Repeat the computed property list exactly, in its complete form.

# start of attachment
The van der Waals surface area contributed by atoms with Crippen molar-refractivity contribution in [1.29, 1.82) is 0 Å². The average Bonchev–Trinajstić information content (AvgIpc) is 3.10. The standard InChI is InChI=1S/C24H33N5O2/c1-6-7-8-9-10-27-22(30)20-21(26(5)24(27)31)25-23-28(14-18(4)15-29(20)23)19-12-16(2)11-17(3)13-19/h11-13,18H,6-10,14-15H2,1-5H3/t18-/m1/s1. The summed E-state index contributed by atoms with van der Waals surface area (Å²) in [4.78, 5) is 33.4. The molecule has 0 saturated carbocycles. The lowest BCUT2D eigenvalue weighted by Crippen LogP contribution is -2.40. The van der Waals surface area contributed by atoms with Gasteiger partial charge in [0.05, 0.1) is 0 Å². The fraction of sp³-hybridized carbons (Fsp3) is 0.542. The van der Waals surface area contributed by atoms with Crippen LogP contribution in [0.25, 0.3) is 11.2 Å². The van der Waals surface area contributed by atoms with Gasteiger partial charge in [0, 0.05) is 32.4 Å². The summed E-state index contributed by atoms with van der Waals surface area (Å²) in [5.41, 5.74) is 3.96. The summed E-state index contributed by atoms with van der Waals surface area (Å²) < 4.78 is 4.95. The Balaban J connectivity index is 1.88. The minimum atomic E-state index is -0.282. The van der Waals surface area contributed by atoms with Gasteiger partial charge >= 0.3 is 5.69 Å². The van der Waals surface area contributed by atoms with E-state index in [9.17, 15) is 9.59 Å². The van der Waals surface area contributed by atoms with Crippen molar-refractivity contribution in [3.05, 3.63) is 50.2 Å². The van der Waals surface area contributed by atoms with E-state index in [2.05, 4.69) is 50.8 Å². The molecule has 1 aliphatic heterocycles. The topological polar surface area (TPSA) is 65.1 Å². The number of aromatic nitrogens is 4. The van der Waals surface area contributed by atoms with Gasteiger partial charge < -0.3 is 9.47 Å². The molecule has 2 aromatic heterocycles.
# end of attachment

The van der Waals surface area contributed by atoms with Crippen molar-refractivity contribution in [1.29, 1.82) is 0 Å². The average Bonchev–Trinajstić information content (AvgIpc) is 3.10. The standard InChI is InChI=1S/C24H33N5O2/c1-6-7-8-9-10-27-22(30)20-21(26(5)24(27)31)25-23-28(14-18(4)15-29(20)23)19-12-16(2)11-17(3)13-19/h11-13,18H,6-10,14-15H2,1-5H3/t18-/m1/s1. The summed E-state index contributed by atoms with van der Waals surface area (Å²) in [4.78, 5) is 33.4. The molecule has 0 saturated carbocycles. The lowest BCUT2D eigenvalue weighted by Crippen LogP contribution is -2.40. The van der Waals surface area contributed by atoms with Gasteiger partial charge in [0.05, 0.1) is 0 Å². The fraction of sp³-hybridized carbons (Fsp3) is 0.542. The van der Waals surface area contributed by atoms with Crippen LogP contribution in [0.25, 0.3) is 11.2 Å². The van der Waals surface area contributed by atoms with Gasteiger partial charge in [0, 0.05) is 32.4 Å². The summed E-state index contributed by atoms with van der Waals surface area (Å²) in [5.41, 5.74) is 3.96. The summed E-state index contributed by atoms with van der Waals surface area (Å²) < 4.78 is 4.95. The Balaban J connectivity index is 1.88. The minimum atomic E-state index is -0.282. The van der Waals surface area contributed by atoms with Gasteiger partial charge >= 0.3 is 5.69 Å². The van der Waals surface area contributed by atoms with E-state index in [9.17, 15) is 9.59 Å². The van der Waals surface area contributed by atoms with Crippen molar-refractivity contribution in [3.05, 3.63) is 50.2 Å². The van der Waals surface area contributed by atoms with E-state index in [2.05, 4.69) is 50.8 Å². The molecule has 1 aliphatic heterocycles. The topological polar surface area (TPSA) is 65.1 Å². The number of aromatic nitrogens is 4. The van der Waals surface area contributed by atoms with Gasteiger partial charge < -0.3 is 9.47 Å². The molecule has 2 aromatic heterocycles.